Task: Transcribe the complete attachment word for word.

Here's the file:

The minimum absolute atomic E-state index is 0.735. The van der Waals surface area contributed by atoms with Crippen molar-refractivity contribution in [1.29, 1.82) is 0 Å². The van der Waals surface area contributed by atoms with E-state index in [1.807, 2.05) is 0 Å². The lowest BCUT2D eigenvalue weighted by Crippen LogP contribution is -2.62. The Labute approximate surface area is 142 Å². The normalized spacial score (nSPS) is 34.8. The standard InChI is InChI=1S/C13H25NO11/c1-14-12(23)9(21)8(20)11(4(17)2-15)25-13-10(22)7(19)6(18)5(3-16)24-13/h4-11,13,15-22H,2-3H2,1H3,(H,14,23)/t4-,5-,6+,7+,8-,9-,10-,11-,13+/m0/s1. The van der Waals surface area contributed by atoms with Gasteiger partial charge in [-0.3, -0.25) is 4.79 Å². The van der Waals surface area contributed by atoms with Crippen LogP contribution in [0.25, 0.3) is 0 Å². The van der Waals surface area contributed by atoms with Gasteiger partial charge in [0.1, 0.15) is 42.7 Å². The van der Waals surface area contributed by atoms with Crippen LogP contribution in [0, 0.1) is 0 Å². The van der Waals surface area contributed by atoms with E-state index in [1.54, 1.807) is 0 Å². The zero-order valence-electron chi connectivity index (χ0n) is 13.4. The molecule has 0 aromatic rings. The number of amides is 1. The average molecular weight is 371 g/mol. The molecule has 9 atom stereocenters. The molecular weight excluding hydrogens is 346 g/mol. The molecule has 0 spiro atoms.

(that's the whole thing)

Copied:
The minimum absolute atomic E-state index is 0.735. The van der Waals surface area contributed by atoms with Crippen molar-refractivity contribution in [1.29, 1.82) is 0 Å². The van der Waals surface area contributed by atoms with E-state index in [1.807, 2.05) is 0 Å². The lowest BCUT2D eigenvalue weighted by Crippen LogP contribution is -2.62. The Labute approximate surface area is 142 Å². The normalized spacial score (nSPS) is 34.8. The standard InChI is InChI=1S/C13H25NO11/c1-14-12(23)9(21)8(20)11(4(17)2-15)25-13-10(22)7(19)6(18)5(3-16)24-13/h4-11,13,15-22H,2-3H2,1H3,(H,14,23)/t4-,5-,6+,7+,8-,9-,10-,11-,13+/m0/s1. The van der Waals surface area contributed by atoms with Gasteiger partial charge in [-0.3, -0.25) is 4.79 Å². The van der Waals surface area contributed by atoms with Crippen LogP contribution in [0.25, 0.3) is 0 Å². The van der Waals surface area contributed by atoms with Gasteiger partial charge in [0.1, 0.15) is 42.7 Å². The van der Waals surface area contributed by atoms with Crippen LogP contribution in [0, 0.1) is 0 Å². The van der Waals surface area contributed by atoms with E-state index in [1.54, 1.807) is 0 Å². The zero-order valence-electron chi connectivity index (χ0n) is 13.4. The molecule has 0 aromatic rings. The number of amides is 1. The average molecular weight is 371 g/mol. The molecule has 9 atom stereocenters. The molecular weight excluding hydrogens is 346 g/mol. The molecule has 0 spiro atoms.